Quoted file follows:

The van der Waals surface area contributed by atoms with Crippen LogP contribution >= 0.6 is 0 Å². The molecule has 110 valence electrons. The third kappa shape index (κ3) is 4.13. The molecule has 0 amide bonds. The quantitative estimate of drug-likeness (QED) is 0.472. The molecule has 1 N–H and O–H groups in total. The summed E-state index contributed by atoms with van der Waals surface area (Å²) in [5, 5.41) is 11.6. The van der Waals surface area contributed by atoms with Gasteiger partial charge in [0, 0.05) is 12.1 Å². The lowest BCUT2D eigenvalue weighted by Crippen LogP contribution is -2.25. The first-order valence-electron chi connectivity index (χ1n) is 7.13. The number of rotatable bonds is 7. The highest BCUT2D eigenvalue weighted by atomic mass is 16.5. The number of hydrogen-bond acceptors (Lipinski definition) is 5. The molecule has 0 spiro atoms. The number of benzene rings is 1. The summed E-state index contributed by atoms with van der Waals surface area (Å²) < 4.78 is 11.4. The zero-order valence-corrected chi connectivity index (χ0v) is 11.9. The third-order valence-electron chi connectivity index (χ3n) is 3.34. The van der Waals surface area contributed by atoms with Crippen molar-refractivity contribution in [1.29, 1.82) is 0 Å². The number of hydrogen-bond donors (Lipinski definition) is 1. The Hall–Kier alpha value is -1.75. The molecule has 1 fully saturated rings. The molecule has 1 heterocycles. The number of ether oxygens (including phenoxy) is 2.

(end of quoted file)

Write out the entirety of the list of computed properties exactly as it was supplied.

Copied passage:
The van der Waals surface area contributed by atoms with Crippen LogP contribution >= 0.6 is 0 Å². The molecule has 110 valence electrons. The third kappa shape index (κ3) is 4.13. The molecule has 0 amide bonds. The quantitative estimate of drug-likeness (QED) is 0.472. The molecule has 1 N–H and O–H groups in total. The summed E-state index contributed by atoms with van der Waals surface area (Å²) in [5, 5.41) is 11.6. The van der Waals surface area contributed by atoms with Gasteiger partial charge in [0, 0.05) is 12.1 Å². The lowest BCUT2D eigenvalue weighted by Crippen LogP contribution is -2.25. The first-order valence-electron chi connectivity index (χ1n) is 7.13. The number of rotatable bonds is 7. The highest BCUT2D eigenvalue weighted by atomic mass is 16.5. The number of hydrogen-bond acceptors (Lipinski definition) is 5. The molecule has 0 spiro atoms. The number of benzene rings is 1. The summed E-state index contributed by atoms with van der Waals surface area (Å²) < 4.78 is 11.4. The zero-order valence-corrected chi connectivity index (χ0v) is 11.9. The third-order valence-electron chi connectivity index (χ3n) is 3.34. The van der Waals surface area contributed by atoms with Crippen molar-refractivity contribution in [1.29, 1.82) is 0 Å². The number of hydrogen-bond donors (Lipinski definition) is 1. The Hall–Kier alpha value is -1.75. The molecule has 1 fully saturated rings. The molecule has 1 heterocycles. The number of ether oxygens (including phenoxy) is 2.